A diagnosis of cancer is really scary. It can seem as if there are only two options, neither very appealing. Conventional treatment which promises a lot but is likely to be toxic and gruelling or the complementary route, seen to lack the punch needed to beat cancer. It’s also likely to be dismissed by your authoritative consultant as lacking evidence and only promoted by the peddlers of false hope.
Now there’s a radical new approach to cancer, however, which regards toxic drugs as largely unnecessary and welcomes many non-drug treatments as having a valuable role to play. A few years ago only a few maverick researchers knew about it, lately it’s been getting heavyweight academic attention.
A conference devoted to the metabolic theory of cancer is being held in London today (Saturday 19th November) by the integrative cancer charity Yes To Life. It is titled: ‘Charging down the wrong path’. Is cancer a metabolic, epigenetic disease? The quote in the title comes from one of the speakers Professor Paul Davies, Principle Investigator at the Centre for the Convergence of Physical Science and Cancer Biology at Arizona State University.
His ‘wrong path’ is the reason why we need a new view of cancer. The mistake has been to think that we can ‘beat cancer’ by focusing on cancer-causing genes. ‘Never has science offered a clearer example of a preoccupation with trees at the expense of the forest,’ he wrote in his book ‘This Idea Must Die’
The forest in this case is the whole cancer cell and the micro-environment around it.
What are the conditions that favour cancer and which don’t?
Davies is actually an astrophysicist who was asked by the American National Cancer Institute some years ago to look at cancer from the perspective of a physicist, rather than a biologist. ‘They wanted to know if there was something they were missing,’ he says. ‘They were spending five billion-a- year on research yet improvement in treatments was painfully slow.’
I wrote a post on Davies’ work last year which gives background details on his theory on the origins of cancer and the new approach it suggests.
Davies identified the almost exclusive concentration on cancer genes as the ‘wrong path’ and went on to ask such basic questions as why is cancer found all through nature, what are the conditions that favour cancer and what are the ones that make it harder for cancer to thrive? One of the answers involves metabolism – the way cells in a body make energy – because cancer cells make energy in a different, less efficient and more ancient way, than healthy cells do.
‘Healthy cells use oxygen and sugar or glucose which they get from the blood, says Davies. ‘Cancer cells need far less oxygen and a lot more glucose for their energy production.’ And right there you have one way to discourage cancer growth. ‘Expose tumours to hyperbaric oxygen and starve them of sugar by eating a low carbohydrate or even ketogenic diet,’ says Davies.
Looking at the whole cell and its local environment is what many of those non-drug practitioners have been doing for years; the ketogenic diet (getting the body to run on fat-derived energy packets rather than glucose) is widely used and so are diets that keep the system slightly alkaline. Davies identifies an acidic micro-environment as cancer-friendly.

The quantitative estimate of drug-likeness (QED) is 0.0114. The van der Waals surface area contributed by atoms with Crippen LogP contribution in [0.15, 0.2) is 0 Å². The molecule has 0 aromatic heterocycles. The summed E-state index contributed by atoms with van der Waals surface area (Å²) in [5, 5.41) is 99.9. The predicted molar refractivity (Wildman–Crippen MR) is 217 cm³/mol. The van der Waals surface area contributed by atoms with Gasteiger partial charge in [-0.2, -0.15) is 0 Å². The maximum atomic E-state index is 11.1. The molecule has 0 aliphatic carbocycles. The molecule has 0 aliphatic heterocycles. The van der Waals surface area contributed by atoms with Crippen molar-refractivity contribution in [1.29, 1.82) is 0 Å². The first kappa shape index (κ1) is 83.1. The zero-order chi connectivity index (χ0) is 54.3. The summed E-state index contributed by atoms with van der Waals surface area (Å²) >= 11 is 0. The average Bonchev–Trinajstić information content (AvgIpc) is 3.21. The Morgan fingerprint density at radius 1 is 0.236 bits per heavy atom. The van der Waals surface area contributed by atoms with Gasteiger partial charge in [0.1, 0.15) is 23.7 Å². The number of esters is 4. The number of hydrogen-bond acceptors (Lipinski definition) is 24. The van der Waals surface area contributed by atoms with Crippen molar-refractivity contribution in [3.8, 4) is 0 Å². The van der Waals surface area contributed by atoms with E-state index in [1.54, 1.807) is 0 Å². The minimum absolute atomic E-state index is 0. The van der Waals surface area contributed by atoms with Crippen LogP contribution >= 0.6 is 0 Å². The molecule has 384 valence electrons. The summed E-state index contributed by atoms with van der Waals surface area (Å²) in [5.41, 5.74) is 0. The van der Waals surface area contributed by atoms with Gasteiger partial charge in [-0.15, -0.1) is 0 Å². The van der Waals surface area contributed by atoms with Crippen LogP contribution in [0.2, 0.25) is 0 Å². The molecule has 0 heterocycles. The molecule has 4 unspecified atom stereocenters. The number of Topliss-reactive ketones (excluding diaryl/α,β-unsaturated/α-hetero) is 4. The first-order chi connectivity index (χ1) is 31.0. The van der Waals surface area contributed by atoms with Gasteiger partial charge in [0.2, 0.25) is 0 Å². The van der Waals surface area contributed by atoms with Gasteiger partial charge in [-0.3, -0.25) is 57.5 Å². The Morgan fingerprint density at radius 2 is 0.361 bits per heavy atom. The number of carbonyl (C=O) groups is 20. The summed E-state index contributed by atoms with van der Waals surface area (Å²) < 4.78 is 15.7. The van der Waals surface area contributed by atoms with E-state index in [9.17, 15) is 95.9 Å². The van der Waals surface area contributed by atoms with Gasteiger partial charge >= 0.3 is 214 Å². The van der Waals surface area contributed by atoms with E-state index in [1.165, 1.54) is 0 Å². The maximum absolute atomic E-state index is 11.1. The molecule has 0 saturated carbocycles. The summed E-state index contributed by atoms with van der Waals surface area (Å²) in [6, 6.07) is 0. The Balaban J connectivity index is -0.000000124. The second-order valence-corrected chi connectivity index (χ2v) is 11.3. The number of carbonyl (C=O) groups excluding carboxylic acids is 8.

By my age you are riddled with cancer
The metabolic theory doesn’t ignore genes but rather than trying to knock ‘rogue’ ones out, it aims to change their expression – turning them on or off.
‘Cancer is part of us,’ says Davies. ‘By the time you get to my age you are likely to be riddled with cancer cells but a healthy body keeps them in check. They start growing dangerously when the micro-environment becomes more cancer-friendly.’
Shifting this local environment in a more cancer-hostile direction can bring them back under control by changing gene expression. ‘What totally astonished me,’ says Davies ‘was the discovery that among the many things that can affect gene expression are the electrical and physical forces that physicists work with – temperature, electrical polarisation (interferes with the division of fast growing cells), stress and pressure. I leave the question of how to apply them clinically to the next generation.’
So the metabolic theory doesn’t just encourage a non- drug approach, it makes it an obvious part of any effective treatment. This raises the question of just how effective are the pharmaceuticals that now dominate cancer treatment? Are the NCI concerns about effectiveness, which first got Davies involved, still justified?
An article in The BMJ earlier this month gives a ringing yes. Last year the world-wide spend on chemotherapy drugs was £85 billion yet it is clear we are getting a very small bang for this vast outlay of bucks. ‘Chemotherapy drugs have had little effect on survival in adults with metastatic cancer,’ writes Peter Wise, former consultant physician and senior lecturer.
Benefits from chemotherapy – an extra two months
In 200 4 a large study found that: ‘For 90% of patients – including those with the commonest tumours of the lung, prostate colon and breast – drug therapy increased five years survival by less than 2.5% – an overall survival benefit of around three months.’
You might think that the new improved drugs coming on the market would do much better. Not at all. ‘The 48 new drug ‘regimens’ approved by the American FDA between 2002 and 2014,’ writes Wise, ‘had a median overall survival benefit of 2.1 months.’
The piece also makes a detailed critique of the way trials are done. These include using markers for effectiveness, such as shrinking a tumour, which have little connection with the final outcome, and involving patients who are younger and healthier than those who are most likely to be getting the drugs.